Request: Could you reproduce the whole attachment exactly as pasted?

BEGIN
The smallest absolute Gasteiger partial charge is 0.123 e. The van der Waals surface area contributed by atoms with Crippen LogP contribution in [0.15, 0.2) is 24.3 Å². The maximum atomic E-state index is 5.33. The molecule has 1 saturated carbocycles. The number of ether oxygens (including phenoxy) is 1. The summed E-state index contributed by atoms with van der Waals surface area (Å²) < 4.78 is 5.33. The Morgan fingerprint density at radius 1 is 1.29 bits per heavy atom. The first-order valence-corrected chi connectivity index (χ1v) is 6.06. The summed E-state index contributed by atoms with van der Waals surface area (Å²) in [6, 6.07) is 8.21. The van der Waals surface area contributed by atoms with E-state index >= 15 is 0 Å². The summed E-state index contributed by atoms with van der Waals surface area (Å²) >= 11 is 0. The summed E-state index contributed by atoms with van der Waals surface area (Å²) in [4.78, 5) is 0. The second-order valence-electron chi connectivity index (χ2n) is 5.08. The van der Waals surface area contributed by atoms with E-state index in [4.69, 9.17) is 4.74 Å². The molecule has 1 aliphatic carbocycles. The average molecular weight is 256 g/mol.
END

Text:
The smallest absolute Gasteiger partial charge is 0.123 e. The van der Waals surface area contributed by atoms with Crippen LogP contribution in [0.15, 0.2) is 24.3 Å². The maximum atomic E-state index is 5.33. The molecule has 1 saturated carbocycles. The number of ether oxygens (including phenoxy) is 1. The summed E-state index contributed by atoms with van der Waals surface area (Å²) < 4.78 is 5.33. The Morgan fingerprint density at radius 1 is 1.29 bits per heavy atom. The first-order valence-corrected chi connectivity index (χ1v) is 6.06. The summed E-state index contributed by atoms with van der Waals surface area (Å²) in [6, 6.07) is 8.21. The van der Waals surface area contributed by atoms with E-state index >= 15 is 0 Å². The summed E-state index contributed by atoms with van der Waals surface area (Å²) >= 11 is 0. The summed E-state index contributed by atoms with van der Waals surface area (Å²) in [4.78, 5) is 0. The second-order valence-electron chi connectivity index (χ2n) is 5.08. The van der Waals surface area contributed by atoms with E-state index in [4.69, 9.17) is 4.74 Å². The molecule has 1 aliphatic carbocycles. The average molecular weight is 256 g/mol.